Naturally, modifications have been made. Ceilings, for example, are taller than they would have been, a necessity given mankind’s physical growth and development. But where possible original details, such as an excavated well or a rediscovered hinge, have been restored or incorporated. Officially reopened in 2011 (though still very much a work in progress), features include the largest tiled stove in the country, an observation point in the prison tower as well as the expected presentation of ducal clothing and gleaming sabres.
There’s a hotel here, as well, and while the accommodation feels disappointingly bland, there’s no escaping that vicarious thrill of staying in a castle. New or not, things happened here: King Zygmunt August kept his library in the Zamek (his body, incidentally, was stored in the basement for over a year before its proper burial), and it was also here that Poland’s highest decoration – the Order of the White Eagle – was first awarded back in 1705. With such a storied past, it’s unsurprising that ghouls and spirits roam freely at night: one more recent guest, it is claimed, ran screaming into the corridor after seeing Queen Barbara Radziwiłł appear in his bathroom.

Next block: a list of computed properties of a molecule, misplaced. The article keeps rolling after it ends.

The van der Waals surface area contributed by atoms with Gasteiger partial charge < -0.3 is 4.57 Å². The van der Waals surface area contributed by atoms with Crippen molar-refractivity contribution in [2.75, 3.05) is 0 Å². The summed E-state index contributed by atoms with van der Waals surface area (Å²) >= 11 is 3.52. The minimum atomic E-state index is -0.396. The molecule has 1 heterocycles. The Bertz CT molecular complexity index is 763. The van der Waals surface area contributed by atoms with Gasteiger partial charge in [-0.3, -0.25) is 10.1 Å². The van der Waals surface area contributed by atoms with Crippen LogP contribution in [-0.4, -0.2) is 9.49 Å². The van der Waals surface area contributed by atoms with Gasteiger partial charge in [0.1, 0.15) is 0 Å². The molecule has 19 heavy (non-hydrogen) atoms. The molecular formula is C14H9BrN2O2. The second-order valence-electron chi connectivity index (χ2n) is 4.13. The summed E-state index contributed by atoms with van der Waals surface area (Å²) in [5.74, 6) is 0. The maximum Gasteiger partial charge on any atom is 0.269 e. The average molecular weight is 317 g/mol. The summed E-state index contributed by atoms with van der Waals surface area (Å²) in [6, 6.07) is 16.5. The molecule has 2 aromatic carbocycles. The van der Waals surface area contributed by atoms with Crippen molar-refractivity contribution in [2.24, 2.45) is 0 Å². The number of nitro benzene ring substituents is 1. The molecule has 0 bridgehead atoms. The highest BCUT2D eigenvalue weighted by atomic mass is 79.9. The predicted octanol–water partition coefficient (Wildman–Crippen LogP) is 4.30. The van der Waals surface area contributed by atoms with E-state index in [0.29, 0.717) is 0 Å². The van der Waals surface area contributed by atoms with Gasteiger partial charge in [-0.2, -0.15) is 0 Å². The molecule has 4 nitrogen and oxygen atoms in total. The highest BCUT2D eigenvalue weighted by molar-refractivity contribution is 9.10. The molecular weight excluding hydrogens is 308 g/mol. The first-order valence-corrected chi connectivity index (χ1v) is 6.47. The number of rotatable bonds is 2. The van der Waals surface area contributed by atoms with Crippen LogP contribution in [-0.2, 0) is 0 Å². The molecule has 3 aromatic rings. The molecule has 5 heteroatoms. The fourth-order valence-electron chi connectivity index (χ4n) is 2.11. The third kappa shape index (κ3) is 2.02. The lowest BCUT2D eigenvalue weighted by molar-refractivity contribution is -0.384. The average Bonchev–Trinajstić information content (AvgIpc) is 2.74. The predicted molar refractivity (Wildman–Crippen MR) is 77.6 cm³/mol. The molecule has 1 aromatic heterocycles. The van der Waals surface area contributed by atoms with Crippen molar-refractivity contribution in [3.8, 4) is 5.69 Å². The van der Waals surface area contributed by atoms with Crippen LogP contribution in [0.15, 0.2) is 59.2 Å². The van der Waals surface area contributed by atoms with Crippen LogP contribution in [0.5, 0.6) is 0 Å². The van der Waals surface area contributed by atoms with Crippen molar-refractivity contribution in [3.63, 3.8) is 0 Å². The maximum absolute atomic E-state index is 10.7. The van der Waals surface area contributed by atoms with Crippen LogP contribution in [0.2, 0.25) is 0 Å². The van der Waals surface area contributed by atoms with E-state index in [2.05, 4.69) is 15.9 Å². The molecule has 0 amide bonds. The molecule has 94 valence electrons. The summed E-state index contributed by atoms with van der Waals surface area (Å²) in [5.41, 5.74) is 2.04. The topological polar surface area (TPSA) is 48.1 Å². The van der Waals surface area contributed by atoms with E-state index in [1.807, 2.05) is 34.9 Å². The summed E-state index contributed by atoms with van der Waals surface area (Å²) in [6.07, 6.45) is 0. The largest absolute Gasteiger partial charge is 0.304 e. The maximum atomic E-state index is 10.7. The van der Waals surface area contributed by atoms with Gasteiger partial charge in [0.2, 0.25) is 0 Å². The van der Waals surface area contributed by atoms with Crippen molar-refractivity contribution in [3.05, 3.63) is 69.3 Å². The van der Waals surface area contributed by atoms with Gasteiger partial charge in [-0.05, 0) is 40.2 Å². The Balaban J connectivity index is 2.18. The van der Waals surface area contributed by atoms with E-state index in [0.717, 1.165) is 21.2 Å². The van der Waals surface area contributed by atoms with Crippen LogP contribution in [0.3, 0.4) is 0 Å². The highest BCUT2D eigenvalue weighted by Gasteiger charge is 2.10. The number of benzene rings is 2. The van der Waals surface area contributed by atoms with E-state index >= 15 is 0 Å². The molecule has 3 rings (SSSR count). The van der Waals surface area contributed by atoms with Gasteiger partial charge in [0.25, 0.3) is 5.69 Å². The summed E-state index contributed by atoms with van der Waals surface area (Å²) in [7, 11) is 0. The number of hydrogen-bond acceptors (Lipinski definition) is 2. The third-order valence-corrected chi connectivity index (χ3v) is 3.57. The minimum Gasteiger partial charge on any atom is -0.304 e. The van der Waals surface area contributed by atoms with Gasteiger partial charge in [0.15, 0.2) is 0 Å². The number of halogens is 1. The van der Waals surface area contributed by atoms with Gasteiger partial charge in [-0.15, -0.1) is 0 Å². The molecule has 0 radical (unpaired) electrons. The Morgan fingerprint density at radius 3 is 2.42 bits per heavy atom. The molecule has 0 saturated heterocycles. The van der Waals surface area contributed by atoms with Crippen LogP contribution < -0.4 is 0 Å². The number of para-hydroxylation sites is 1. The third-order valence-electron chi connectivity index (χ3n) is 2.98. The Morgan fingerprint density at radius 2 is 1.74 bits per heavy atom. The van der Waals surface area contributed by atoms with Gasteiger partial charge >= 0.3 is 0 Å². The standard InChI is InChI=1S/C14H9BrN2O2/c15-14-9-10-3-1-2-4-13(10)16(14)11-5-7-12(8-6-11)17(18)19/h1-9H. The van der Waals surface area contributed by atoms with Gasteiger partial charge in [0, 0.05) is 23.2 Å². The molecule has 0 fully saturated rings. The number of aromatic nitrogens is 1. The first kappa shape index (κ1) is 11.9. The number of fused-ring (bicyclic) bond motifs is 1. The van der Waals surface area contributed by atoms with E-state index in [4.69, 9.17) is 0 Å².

Unfortunately, the only thing appearing in my bathroom is a spider the size of a donut, but that’s more than enough to send me scooting outdoors and exploring yonder. Crossing the River Narew via an arched steel bridge, my route passes the Alumnat, a riverbank building that is thought to have been the world’s first hospice for veteran troops. Established in 1633, today it fills a more standard function as a pierogi-serving restaurant, as well as an occasional filmset for the kind of Polish comedy capers we’ll never understand.
A small settlement of 2,000 people, Tykocin is easily digestible in the space of the day. That much is clear stepping out onto the rectangular Rynek. Framed by neat, pre-war wooden bungalows with blooming gardens and outdoor shrines, it’s as pretty as a postcard but also as quiet. It’s Friday afternoon, but the only sound comes from the distant congregation inside the baroque monastic complex at the top of the square.